In Sunken Films, the US artist and filmmaker Bill Morrison uses archival footage to unspool the stories of the sinking of this luxury liner, its incendiary movie reels, as well as other films about or from shipwrecks. One early clip was salvaged from the sunken Lusitania in a 1982 expedition; another mysterious film, featuring the Russian revolutionary Vladimir Lenin in 1919-20 with his cat, was recovered from a fishing net off the Danish coast in 1976. By trawling for memories in deep-sea shipwrecks, Morrison offers haunting glimpses into early-20th century film and world history.

Director: Bill Morrison

Is a red apple proof that all ravens are black? A paradox of scientific logic

Can we learn anything about what makes a raven by looking only at apples? The German-born logician Carl Gustav Hempel (1905-97) thought that, using the inductive logic that scientists rely on to prove or disprove hypotheses, you ought to be able to – but in such a way that clashes mightily with human intuition. This peculiar ripple in reasoning, which became known as ‘the raven paradox’ due to the example Hempel used to elucidate it, goes as follows:

1. All ravens are black
2. If something is not black it is not a raven
3. The fact that my pet raven is black supports the hypothesis that all ravens are black
4. The fact that my apple is red also supports the hypothesis that all ravens are black

The sequence appears to break down somewhere between the third and fourth claims. And yet, upon examination, inductive logic tells us that claim four does indeed follow. In this brief animation, Marc Lange, a professor of philosophy at the University of North Carolina at Chapel Hill, dissects why Hempel’s claim seems to hold to reason, even as it cuts against our intuitions in a way that seems unresolvable.

Is ‘tech addiction’ really akin to drug addiction? Here’s what the research says

Over the past two decades or so, industries have sprung up to treat ‘addictions’ to everything from excessive eating or sex to video games. And colloquially, use of the word ‘addictive’ seems to have reached a peak, used in headlines and casual conversations to describe everything from Nutella to the latest streaming series. In this short video from BBC Ideas, Andrew Przybylski, a professor of experimental psychology at the Oxford Internet Institute, examines the phrase ‘technology addiction’, offering a brief history of the term, and ultimately arguing that, unlike research on addictions to gambling, drugs or alcohol, the research on technology addictions is inconclusive. For Przybylski, it’s more than a matter of semantics: given the lack of conclusive research, new ‘addiction’ treatment markets have become fertile ground for opportunists looking to make a quick buck. Also, like conflating sadness with clinical depression, pairing ‘tech addiction’ with medically proven conditions risks minimising very serious brain disorders.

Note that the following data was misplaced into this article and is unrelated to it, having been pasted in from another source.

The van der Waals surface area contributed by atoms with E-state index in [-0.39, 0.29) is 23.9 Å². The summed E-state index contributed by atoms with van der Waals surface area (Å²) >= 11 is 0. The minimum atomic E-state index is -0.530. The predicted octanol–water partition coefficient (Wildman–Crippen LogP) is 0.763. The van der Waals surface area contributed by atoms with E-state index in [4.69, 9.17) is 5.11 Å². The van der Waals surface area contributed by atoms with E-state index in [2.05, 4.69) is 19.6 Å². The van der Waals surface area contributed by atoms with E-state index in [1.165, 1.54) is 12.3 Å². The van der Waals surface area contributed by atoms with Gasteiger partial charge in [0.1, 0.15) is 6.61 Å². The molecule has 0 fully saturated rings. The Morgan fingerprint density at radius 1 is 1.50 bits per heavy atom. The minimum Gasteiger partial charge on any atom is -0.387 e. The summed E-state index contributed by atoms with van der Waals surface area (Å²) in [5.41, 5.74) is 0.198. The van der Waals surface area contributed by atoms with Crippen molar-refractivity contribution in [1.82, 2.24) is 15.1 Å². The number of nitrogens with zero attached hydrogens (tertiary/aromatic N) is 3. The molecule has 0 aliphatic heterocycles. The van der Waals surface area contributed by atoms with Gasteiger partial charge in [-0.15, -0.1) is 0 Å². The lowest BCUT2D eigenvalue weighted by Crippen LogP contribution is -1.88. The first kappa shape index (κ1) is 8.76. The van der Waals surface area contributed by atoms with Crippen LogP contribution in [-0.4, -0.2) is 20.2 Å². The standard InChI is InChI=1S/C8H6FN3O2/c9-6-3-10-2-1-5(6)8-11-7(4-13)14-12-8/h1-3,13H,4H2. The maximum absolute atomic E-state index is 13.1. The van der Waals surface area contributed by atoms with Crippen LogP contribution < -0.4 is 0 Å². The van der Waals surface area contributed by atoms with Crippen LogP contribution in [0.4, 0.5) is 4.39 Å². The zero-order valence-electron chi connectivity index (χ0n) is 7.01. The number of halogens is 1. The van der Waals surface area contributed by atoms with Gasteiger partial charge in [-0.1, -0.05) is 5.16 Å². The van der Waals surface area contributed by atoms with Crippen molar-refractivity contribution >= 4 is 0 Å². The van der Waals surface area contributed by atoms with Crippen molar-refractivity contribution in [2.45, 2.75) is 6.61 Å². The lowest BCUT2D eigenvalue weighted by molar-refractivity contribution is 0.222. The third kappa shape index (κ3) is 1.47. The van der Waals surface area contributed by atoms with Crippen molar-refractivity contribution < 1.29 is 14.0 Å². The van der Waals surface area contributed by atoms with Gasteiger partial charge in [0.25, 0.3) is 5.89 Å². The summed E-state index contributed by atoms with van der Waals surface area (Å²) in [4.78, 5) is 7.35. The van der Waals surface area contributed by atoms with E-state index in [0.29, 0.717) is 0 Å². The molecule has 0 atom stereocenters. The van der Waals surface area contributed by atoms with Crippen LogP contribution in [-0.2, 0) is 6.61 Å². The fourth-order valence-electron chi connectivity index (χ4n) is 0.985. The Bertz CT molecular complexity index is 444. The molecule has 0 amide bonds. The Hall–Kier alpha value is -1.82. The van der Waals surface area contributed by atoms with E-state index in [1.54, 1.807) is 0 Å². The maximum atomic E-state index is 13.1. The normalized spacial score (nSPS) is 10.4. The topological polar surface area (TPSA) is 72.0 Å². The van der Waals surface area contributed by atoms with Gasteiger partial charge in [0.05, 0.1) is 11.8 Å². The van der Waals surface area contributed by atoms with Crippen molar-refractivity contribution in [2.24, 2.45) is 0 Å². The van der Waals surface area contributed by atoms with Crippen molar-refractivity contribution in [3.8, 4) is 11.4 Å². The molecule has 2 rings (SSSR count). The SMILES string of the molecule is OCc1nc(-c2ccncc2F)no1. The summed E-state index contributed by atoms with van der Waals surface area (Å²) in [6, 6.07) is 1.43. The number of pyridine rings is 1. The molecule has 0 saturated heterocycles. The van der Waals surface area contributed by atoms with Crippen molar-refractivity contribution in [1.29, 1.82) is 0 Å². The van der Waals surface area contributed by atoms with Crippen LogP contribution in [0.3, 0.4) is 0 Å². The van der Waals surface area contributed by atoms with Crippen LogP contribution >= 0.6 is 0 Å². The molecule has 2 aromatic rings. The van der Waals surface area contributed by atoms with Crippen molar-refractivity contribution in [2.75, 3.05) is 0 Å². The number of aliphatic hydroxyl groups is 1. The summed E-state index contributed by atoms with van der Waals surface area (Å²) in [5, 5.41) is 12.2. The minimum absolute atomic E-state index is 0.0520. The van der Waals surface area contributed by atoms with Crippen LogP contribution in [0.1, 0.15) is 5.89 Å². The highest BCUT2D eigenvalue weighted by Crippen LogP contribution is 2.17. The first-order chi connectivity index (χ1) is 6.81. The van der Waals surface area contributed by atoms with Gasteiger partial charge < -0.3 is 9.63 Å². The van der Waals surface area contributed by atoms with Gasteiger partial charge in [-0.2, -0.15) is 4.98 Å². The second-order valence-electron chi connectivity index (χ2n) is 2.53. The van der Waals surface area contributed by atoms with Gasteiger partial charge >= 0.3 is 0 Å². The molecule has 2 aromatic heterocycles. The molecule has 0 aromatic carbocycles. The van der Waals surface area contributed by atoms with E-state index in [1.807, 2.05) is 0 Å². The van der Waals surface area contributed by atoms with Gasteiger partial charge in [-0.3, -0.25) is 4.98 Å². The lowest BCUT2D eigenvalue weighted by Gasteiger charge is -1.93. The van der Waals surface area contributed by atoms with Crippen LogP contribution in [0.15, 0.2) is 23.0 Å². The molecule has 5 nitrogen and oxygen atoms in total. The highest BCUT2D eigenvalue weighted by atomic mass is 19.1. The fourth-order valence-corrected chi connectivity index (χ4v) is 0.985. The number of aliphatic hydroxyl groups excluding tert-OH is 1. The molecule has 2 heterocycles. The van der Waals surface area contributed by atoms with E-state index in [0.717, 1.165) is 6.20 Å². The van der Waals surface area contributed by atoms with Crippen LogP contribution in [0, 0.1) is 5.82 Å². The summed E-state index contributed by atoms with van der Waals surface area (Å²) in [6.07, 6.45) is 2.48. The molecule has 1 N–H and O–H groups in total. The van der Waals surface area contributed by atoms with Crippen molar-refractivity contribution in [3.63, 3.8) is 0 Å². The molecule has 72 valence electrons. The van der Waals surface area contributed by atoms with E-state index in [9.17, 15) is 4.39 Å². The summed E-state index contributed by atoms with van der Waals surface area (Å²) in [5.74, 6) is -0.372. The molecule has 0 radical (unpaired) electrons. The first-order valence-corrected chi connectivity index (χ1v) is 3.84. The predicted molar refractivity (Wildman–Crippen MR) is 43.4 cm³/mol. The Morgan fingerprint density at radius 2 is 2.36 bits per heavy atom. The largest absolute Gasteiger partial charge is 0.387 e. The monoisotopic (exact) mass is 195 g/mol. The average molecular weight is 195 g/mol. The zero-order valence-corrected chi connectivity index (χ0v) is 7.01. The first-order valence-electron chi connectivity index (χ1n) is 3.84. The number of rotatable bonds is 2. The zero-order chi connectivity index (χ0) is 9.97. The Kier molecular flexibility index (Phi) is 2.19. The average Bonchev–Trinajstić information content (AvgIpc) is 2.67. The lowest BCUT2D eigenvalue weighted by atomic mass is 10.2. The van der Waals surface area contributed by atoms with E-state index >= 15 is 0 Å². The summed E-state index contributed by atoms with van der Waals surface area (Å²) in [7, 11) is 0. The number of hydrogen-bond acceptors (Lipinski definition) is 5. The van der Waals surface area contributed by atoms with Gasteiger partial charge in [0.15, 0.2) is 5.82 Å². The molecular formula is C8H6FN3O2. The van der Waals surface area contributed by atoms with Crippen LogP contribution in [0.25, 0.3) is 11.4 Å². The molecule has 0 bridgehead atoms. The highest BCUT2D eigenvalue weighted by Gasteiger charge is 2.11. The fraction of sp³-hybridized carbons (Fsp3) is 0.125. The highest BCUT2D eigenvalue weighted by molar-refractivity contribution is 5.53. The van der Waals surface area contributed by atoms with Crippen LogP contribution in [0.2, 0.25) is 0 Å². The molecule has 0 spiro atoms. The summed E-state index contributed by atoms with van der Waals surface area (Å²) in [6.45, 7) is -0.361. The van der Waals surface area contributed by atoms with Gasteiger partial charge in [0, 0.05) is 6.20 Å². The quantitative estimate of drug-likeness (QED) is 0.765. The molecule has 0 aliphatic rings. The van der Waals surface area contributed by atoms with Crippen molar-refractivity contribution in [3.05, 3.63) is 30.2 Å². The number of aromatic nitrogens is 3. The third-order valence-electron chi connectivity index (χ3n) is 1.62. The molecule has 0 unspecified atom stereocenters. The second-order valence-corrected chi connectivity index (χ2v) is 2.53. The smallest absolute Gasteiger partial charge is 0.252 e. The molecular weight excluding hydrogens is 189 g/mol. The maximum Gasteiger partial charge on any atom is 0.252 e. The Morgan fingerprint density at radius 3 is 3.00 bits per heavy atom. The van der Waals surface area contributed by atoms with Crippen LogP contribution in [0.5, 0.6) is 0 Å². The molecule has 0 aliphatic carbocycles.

Video by BBC Ideas

Animator: Cheng-Hsu Chung

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Photo by Martin Roemers/Panos

Essay/
Mental health
Unboxing mental health

Our system for diagnosing mental disorders doesn’t work. The transdiagnostic model offers a humane, clinically sound alternative

Melissa Black

Joan Miller in labour. Chicago, 19 September 1946. Photo by Wayne Miller/Magnum

Essay/
Pleasure and pain
The hysteria accusation

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Elizabeth Barnes